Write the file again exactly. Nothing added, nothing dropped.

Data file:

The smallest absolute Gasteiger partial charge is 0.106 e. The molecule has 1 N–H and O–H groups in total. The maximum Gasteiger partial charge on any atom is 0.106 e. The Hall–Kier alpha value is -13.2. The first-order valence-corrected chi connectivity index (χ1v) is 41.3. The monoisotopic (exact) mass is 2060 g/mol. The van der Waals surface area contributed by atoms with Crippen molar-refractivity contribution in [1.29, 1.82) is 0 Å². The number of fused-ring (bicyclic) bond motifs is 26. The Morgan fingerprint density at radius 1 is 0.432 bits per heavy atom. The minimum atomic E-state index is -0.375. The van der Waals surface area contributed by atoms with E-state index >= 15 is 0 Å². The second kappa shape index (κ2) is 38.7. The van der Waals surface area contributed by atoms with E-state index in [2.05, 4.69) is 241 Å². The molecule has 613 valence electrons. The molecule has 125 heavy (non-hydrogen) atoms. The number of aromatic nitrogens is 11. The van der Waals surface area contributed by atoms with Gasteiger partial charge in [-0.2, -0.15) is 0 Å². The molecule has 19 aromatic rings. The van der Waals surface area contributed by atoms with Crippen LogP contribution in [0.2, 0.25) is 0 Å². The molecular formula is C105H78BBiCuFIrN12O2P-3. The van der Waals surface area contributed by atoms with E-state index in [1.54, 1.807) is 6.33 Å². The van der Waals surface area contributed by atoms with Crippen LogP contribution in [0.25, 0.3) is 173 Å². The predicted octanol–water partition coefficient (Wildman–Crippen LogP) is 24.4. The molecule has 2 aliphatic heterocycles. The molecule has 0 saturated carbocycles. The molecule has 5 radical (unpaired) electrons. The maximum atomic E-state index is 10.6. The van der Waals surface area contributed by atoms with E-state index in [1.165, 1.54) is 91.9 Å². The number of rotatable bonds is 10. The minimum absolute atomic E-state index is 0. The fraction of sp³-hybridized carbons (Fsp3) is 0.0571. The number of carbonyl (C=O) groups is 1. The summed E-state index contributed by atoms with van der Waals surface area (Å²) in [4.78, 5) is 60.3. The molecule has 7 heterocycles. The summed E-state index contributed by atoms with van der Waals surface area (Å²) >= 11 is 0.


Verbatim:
The smallest absolute Gasteiger partial charge is 0.106 e. The molecule has 1 N–H and O–H groups in total. The maximum Gasteiger partial charge on any atom is 0.106 e. The Hall–Kier alpha value is -13.2. The first-order valence-corrected chi connectivity index (χ1v) is 41.3. The monoisotopic (exact) mass is 2060 g/mol. The van der Waals surface area contributed by atoms with Crippen molar-refractivity contribution in [1.29, 1.82) is 0 Å². The number of fused-ring (bicyclic) bond motifs is 26. The Morgan fingerprint density at radius 1 is 0.432 bits per heavy atom. The minimum atomic E-state index is -0.375. The van der Waals surface area contributed by atoms with E-state index >= 15 is 0 Å². The second kappa shape index (κ2) is 38.7. The van der Waals surface area contributed by atoms with E-state index in [2.05, 4.69) is 241 Å². The molecule has 613 valence electrons. The molecule has 125 heavy (non-hydrogen) atoms. The number of aromatic nitrogens is 11. The van der Waals surface area contributed by atoms with Gasteiger partial charge in [-0.2, -0.15) is 0 Å². The molecule has 19 aromatic rings. The van der Waals surface area contributed by atoms with Crippen LogP contribution in [0.2, 0.25) is 0 Å². The molecular formula is C105H78BBiCuFIrN12O2P-3. The van der Waals surface area contributed by atoms with E-state index in [1.54, 1.807) is 6.33 Å². The van der Waals surface area contributed by atoms with Crippen LogP contribution in [0.25, 0.3) is 173 Å². The predicted octanol–water partition coefficient (Wildman–Crippen LogP) is 24.4. The molecule has 2 aliphatic heterocycles. The molecule has 0 saturated carbocycles. The molecule has 5 radical (unpaired) electrons. The maximum atomic E-state index is 10.6. The van der Waals surface area contributed by atoms with E-state index in [1.165, 1.54) is 91.9 Å². The number of rotatable bonds is 10. The minimum absolute atomic E-state index is 0. The fraction of sp³-hybridized carbons (Fsp3) is 0.0571. The number of carbonyl (C=O) groups is 1. The summed E-state index contributed by atoms with van der Waals surface area (Å²) in [4.78, 5) is 60.3. The molecule has 7 heterocycles. The summed E-state index contributed by atoms with van der Waals surface area (Å²) >= 11 is 0.